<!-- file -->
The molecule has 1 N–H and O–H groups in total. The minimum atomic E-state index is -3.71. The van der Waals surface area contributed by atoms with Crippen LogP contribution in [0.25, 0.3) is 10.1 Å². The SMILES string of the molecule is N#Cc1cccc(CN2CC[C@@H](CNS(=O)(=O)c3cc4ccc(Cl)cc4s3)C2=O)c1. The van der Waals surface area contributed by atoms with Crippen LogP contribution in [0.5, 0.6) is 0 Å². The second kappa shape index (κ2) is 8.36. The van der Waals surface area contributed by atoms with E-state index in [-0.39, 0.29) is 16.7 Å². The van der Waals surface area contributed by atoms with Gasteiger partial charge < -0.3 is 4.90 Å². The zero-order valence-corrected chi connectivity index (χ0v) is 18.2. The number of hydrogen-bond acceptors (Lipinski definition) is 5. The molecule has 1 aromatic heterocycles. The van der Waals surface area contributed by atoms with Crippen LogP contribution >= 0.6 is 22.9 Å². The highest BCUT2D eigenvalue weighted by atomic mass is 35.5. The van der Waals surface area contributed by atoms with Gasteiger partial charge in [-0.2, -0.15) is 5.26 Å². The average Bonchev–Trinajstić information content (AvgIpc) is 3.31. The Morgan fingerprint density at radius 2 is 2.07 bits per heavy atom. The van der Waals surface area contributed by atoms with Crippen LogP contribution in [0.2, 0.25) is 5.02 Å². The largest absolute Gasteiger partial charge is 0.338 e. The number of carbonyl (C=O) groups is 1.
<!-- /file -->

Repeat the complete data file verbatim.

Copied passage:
The molecule has 1 N–H and O–H groups in total. The minimum atomic E-state index is -3.71. The van der Waals surface area contributed by atoms with Crippen LogP contribution in [0.25, 0.3) is 10.1 Å². The SMILES string of the molecule is N#Cc1cccc(CN2CC[C@@H](CNS(=O)(=O)c3cc4ccc(Cl)cc4s3)C2=O)c1. The van der Waals surface area contributed by atoms with Crippen LogP contribution in [0.5, 0.6) is 0 Å². The second kappa shape index (κ2) is 8.36. The van der Waals surface area contributed by atoms with E-state index in [-0.39, 0.29) is 16.7 Å². The van der Waals surface area contributed by atoms with Gasteiger partial charge < -0.3 is 4.90 Å². The zero-order valence-corrected chi connectivity index (χ0v) is 18.2. The number of hydrogen-bond acceptors (Lipinski definition) is 5. The molecule has 1 aromatic heterocycles. The van der Waals surface area contributed by atoms with Crippen LogP contribution >= 0.6 is 22.9 Å². The highest BCUT2D eigenvalue weighted by atomic mass is 35.5. The van der Waals surface area contributed by atoms with Gasteiger partial charge in [-0.2, -0.15) is 5.26 Å². The average Bonchev–Trinajstić information content (AvgIpc) is 3.31. The Morgan fingerprint density at radius 2 is 2.07 bits per heavy atom. The van der Waals surface area contributed by atoms with Crippen LogP contribution in [0.2, 0.25) is 5.02 Å². The largest absolute Gasteiger partial charge is 0.338 e. The number of carbonyl (C=O) groups is 1.